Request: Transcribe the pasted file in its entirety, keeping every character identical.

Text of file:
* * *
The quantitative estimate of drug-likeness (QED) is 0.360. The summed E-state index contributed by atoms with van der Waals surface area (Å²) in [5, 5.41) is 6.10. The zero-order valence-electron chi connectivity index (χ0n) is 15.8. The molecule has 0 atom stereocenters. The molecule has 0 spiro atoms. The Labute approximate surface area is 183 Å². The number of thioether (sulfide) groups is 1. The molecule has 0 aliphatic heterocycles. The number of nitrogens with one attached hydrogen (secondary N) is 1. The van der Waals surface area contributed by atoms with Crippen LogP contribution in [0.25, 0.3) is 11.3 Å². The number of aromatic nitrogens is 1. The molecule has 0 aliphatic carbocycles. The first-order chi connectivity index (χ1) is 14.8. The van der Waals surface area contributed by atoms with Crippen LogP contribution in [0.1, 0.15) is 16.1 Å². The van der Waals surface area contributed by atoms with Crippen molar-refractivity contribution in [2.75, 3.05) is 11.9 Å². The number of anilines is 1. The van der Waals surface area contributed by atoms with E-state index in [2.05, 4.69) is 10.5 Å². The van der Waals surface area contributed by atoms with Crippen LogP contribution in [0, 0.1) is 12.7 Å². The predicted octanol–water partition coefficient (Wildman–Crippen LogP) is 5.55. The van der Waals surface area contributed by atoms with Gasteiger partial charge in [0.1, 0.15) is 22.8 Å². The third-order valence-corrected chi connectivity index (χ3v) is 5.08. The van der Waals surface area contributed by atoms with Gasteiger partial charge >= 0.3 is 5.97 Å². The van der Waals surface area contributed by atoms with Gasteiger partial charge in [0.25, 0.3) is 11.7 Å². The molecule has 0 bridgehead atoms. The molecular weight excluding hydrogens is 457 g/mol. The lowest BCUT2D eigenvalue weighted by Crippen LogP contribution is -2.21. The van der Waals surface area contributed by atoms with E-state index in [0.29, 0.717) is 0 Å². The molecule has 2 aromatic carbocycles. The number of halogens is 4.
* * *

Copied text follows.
The quantitative estimate of drug-likeness (QED) is 0.360. The summed E-state index contributed by atoms with van der Waals surface area (Å²) in [5, 5.41) is 6.10. The zero-order valence-electron chi connectivity index (χ0n) is 15.8. The molecule has 0 atom stereocenters. The molecule has 0 spiro atoms. The Labute approximate surface area is 183 Å². The number of thioether (sulfide) groups is 1. The molecule has 0 aliphatic heterocycles. The number of nitrogens with one attached hydrogen (secondary N) is 1. The van der Waals surface area contributed by atoms with Crippen LogP contribution in [0.25, 0.3) is 11.3 Å². The number of aromatic nitrogens is 1. The molecule has 0 aliphatic carbocycles. The first-order chi connectivity index (χ1) is 14.8. The van der Waals surface area contributed by atoms with Crippen LogP contribution in [0.1, 0.15) is 16.1 Å². The van der Waals surface area contributed by atoms with Crippen molar-refractivity contribution in [2.75, 3.05) is 11.9 Å². The number of anilines is 1. The van der Waals surface area contributed by atoms with E-state index in [2.05, 4.69) is 10.5 Å². The van der Waals surface area contributed by atoms with Crippen LogP contribution in [0, 0.1) is 12.7 Å². The predicted octanol–water partition coefficient (Wildman–Crippen LogP) is 5.55. The van der Waals surface area contributed by atoms with Gasteiger partial charge in [0.1, 0.15) is 22.8 Å². The third-order valence-corrected chi connectivity index (χ3v) is 5.08. The van der Waals surface area contributed by atoms with Gasteiger partial charge >= 0.3 is 5.97 Å². The van der Waals surface area contributed by atoms with Gasteiger partial charge in [0.25, 0.3) is 11.7 Å². The molecule has 0 bridgehead atoms. The molecular weight excluding hydrogens is 457 g/mol. The lowest BCUT2D eigenvalue weighted by Crippen LogP contribution is -2.21. The van der Waals surface area contributed by atoms with E-state index in [0.29, 0.717) is 0 Å². The molecule has 2 aromatic carbocycles. The number of halogens is 4.